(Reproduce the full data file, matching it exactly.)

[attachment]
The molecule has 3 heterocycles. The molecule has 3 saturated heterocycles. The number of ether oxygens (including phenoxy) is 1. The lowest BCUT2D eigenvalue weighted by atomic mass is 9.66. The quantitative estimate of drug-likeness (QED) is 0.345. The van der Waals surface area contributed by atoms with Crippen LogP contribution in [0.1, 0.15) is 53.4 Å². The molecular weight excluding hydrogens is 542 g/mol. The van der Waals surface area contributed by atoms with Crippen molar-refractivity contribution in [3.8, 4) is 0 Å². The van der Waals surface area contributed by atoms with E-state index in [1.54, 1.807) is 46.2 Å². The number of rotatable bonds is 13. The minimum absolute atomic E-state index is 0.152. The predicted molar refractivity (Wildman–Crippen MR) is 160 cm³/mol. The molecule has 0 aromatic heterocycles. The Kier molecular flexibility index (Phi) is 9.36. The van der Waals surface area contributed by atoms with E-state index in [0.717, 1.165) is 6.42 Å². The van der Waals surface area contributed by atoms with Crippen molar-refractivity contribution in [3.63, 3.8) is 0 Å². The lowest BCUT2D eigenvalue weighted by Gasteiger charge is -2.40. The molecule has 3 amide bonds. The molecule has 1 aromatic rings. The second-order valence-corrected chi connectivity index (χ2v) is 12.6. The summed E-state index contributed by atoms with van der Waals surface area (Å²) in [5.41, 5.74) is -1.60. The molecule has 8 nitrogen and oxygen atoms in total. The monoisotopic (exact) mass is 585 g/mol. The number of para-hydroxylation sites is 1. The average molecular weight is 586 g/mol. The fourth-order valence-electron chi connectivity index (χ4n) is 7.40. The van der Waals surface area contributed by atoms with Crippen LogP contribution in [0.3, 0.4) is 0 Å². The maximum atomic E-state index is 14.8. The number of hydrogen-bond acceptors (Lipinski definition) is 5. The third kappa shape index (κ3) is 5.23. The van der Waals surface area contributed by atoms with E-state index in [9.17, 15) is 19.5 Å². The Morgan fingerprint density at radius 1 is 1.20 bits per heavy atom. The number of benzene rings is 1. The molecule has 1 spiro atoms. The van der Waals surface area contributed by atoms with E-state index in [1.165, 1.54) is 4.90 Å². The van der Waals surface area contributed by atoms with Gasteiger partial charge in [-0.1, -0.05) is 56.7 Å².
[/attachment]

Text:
The molecule has 3 heterocycles. The molecule has 3 saturated heterocycles. The number of ether oxygens (including phenoxy) is 1. The lowest BCUT2D eigenvalue weighted by atomic mass is 9.66. The quantitative estimate of drug-likeness (QED) is 0.345. The van der Waals surface area contributed by atoms with Crippen LogP contribution in [0.1, 0.15) is 53.4 Å². The molecular weight excluding hydrogens is 542 g/mol. The van der Waals surface area contributed by atoms with Crippen molar-refractivity contribution in [3.8, 4) is 0 Å². The van der Waals surface area contributed by atoms with E-state index in [1.54, 1.807) is 46.2 Å². The number of rotatable bonds is 13. The minimum absolute atomic E-state index is 0.152. The predicted molar refractivity (Wildman–Crippen MR) is 160 cm³/mol. The molecule has 0 aromatic heterocycles. The Kier molecular flexibility index (Phi) is 9.36. The van der Waals surface area contributed by atoms with E-state index in [0.717, 1.165) is 6.42 Å². The van der Waals surface area contributed by atoms with Crippen molar-refractivity contribution in [3.63, 3.8) is 0 Å². The lowest BCUT2D eigenvalue weighted by Gasteiger charge is -2.40. The molecule has 3 amide bonds. The molecule has 1 aromatic rings. The second-order valence-corrected chi connectivity index (χ2v) is 12.6. The summed E-state index contributed by atoms with van der Waals surface area (Å²) in [5.41, 5.74) is -1.60. The molecule has 8 nitrogen and oxygen atoms in total. The monoisotopic (exact) mass is 585 g/mol. The number of para-hydroxylation sites is 1. The average molecular weight is 586 g/mol. The fourth-order valence-electron chi connectivity index (χ4n) is 7.40. The van der Waals surface area contributed by atoms with Crippen LogP contribution in [0.3, 0.4) is 0 Å². The maximum atomic E-state index is 14.8. The number of hydrogen-bond acceptors (Lipinski definition) is 5. The third kappa shape index (κ3) is 5.23. The van der Waals surface area contributed by atoms with E-state index in [9.17, 15) is 19.5 Å². The Morgan fingerprint density at radius 1 is 1.20 bits per heavy atom. The number of benzene rings is 1. The molecule has 1 spiro atoms. The van der Waals surface area contributed by atoms with E-state index in [1.165, 1.54) is 4.90 Å². The van der Waals surface area contributed by atoms with Gasteiger partial charge in [-0.1, -0.05) is 56.7 Å².